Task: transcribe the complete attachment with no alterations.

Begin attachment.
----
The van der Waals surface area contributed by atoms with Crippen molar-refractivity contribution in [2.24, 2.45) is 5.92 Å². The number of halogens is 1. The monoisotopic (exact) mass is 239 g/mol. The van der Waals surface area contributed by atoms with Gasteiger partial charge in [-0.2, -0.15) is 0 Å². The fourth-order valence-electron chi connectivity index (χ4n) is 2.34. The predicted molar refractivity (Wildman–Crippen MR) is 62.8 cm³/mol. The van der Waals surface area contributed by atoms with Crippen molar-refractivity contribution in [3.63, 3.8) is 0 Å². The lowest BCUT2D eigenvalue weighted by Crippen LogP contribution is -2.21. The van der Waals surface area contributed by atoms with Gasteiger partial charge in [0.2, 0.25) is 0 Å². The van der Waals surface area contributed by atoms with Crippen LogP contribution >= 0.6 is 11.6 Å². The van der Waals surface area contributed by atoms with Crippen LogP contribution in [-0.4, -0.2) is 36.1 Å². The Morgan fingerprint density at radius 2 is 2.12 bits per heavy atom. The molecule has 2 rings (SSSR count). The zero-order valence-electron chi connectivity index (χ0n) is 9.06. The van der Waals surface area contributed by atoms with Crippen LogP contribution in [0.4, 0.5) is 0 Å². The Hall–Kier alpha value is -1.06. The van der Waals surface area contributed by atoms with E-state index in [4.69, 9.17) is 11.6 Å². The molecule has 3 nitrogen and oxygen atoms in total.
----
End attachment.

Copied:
The van der Waals surface area contributed by atoms with Crippen molar-refractivity contribution in [2.24, 2.45) is 5.92 Å². The number of halogens is 1. The monoisotopic (exact) mass is 239 g/mol. The van der Waals surface area contributed by atoms with Gasteiger partial charge in [-0.2, -0.15) is 0 Å². The fourth-order valence-electron chi connectivity index (χ4n) is 2.34. The predicted molar refractivity (Wildman–Crippen MR) is 62.8 cm³/mol. The van der Waals surface area contributed by atoms with Crippen molar-refractivity contribution in [3.63, 3.8) is 0 Å². The lowest BCUT2D eigenvalue weighted by Crippen LogP contribution is -2.21. The van der Waals surface area contributed by atoms with Gasteiger partial charge in [0.2, 0.25) is 0 Å². The van der Waals surface area contributed by atoms with Crippen LogP contribution >= 0.6 is 11.6 Å². The van der Waals surface area contributed by atoms with Crippen LogP contribution in [-0.4, -0.2) is 36.1 Å². The Morgan fingerprint density at radius 2 is 2.12 bits per heavy atom. The molecule has 2 rings (SSSR count). The zero-order valence-electron chi connectivity index (χ0n) is 9.06. The van der Waals surface area contributed by atoms with Crippen LogP contribution in [0.4, 0.5) is 0 Å². The Hall–Kier alpha value is -1.06. The van der Waals surface area contributed by atoms with E-state index in [4.69, 9.17) is 11.6 Å². The molecule has 3 nitrogen and oxygen atoms in total.